District Judge Lawrence Vilardo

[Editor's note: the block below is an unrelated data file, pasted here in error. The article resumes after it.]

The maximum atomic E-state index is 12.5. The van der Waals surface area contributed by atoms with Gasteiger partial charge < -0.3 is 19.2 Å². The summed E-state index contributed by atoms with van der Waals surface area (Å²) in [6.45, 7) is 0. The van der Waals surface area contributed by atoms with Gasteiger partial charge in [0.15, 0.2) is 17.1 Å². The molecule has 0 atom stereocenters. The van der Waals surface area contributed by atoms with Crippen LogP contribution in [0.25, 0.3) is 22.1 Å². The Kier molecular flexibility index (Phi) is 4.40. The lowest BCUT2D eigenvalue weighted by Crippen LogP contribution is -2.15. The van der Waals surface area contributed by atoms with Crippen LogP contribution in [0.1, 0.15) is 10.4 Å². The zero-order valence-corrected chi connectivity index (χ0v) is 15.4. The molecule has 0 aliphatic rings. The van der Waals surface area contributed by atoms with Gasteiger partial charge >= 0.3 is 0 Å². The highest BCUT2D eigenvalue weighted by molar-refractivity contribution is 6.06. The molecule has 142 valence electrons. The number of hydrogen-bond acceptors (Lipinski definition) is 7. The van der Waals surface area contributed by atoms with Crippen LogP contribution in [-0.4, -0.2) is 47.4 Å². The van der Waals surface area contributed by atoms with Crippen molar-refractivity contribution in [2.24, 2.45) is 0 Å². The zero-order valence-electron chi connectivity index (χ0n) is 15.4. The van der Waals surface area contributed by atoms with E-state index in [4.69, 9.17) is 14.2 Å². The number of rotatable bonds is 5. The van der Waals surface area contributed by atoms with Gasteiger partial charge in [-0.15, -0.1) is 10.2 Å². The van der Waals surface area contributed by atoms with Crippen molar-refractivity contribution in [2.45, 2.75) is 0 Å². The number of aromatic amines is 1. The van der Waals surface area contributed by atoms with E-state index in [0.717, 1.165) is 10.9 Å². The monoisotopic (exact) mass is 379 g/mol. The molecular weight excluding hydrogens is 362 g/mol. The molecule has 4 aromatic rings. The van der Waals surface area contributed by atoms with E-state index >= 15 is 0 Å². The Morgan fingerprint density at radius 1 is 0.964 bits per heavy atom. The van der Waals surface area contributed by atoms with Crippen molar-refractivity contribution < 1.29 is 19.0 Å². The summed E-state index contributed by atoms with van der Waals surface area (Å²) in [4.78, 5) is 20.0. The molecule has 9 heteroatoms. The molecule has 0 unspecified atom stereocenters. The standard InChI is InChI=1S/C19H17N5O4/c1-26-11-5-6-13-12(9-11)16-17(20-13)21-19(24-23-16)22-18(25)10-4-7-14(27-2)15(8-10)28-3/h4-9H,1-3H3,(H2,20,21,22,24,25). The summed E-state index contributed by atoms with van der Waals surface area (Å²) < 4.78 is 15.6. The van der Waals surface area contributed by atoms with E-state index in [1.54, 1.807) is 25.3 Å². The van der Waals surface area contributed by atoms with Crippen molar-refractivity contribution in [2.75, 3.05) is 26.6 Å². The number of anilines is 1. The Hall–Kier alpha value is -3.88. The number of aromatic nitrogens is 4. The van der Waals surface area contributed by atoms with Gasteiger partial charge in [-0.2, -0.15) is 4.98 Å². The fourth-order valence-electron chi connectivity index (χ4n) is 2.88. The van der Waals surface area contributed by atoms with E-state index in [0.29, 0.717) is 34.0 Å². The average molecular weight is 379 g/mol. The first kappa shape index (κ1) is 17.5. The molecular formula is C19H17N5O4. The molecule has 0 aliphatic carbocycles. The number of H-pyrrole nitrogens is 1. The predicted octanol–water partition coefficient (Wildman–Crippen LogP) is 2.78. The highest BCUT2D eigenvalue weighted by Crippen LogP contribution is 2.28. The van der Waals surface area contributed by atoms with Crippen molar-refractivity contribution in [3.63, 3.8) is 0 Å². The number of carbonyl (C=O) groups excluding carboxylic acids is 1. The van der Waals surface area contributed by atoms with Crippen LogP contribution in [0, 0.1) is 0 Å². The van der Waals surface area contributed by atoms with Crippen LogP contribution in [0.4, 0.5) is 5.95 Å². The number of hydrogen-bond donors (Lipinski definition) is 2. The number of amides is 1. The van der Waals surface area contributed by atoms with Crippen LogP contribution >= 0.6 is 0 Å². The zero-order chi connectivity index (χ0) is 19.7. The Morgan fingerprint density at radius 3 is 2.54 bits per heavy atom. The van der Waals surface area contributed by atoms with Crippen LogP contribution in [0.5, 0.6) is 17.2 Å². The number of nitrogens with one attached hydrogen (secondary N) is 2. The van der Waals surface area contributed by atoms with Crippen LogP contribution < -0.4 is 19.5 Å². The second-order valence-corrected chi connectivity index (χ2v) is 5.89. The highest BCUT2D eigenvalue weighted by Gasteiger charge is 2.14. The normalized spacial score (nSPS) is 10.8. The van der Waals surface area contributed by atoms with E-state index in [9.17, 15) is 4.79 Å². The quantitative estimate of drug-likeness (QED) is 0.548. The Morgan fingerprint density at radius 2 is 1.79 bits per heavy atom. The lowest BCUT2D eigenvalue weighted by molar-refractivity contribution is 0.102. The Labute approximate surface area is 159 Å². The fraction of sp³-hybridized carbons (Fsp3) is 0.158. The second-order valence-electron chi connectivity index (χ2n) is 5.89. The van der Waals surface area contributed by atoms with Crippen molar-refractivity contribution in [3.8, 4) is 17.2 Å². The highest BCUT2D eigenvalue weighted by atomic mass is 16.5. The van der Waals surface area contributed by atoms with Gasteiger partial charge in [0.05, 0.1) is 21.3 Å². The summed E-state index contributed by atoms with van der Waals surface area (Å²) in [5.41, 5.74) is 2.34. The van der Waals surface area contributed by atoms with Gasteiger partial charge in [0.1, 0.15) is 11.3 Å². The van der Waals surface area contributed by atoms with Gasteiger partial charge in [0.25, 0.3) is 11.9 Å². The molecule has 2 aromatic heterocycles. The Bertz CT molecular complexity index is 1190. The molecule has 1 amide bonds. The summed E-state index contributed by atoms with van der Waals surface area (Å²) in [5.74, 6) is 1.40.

Plaintiff sought bankruptcy relief shortly after filing his 2013 suit over alleged Fair Debt Collection Practices Act (FDCPA) and Telephone Consumer Protection Act (TCPA) violations. He mentioned his FDCPA/FTCA action at a creditors’ meeting. Although the FDCPA/FTCA action remained pending, plaintiff received a discharge from bankruptcy court in April 2014. After his bankruptcy petition was reopened, plaintiff sought a stay so the bankruptcy estate, administered by the trustee, could be substituted as the plaintiff. In 2016 district court issued a limited stay to allow plaintiff to list the FDCPA/FTCA action as a bankruptcy estate asset, and substitute the trustee as plaintiff. The court granted plaintiff’s substitution and amendment motions. He had no reason to disclose his FDCPA/TCPA claim in writing when he declared bankruptcy a month later, especially since he told the trustee about it at the 2014 creditors’ meeting. The trustee will be substituted for plaintiff. Estopping the trustee from pursuing plaintiff’s claims would work an unfair windfall to defendant. Thus, the trustee may proceed. If he prevails, plaintiff may receive the first $6,000 of the case proceeds if the statutory exemption entitles him to that recovery.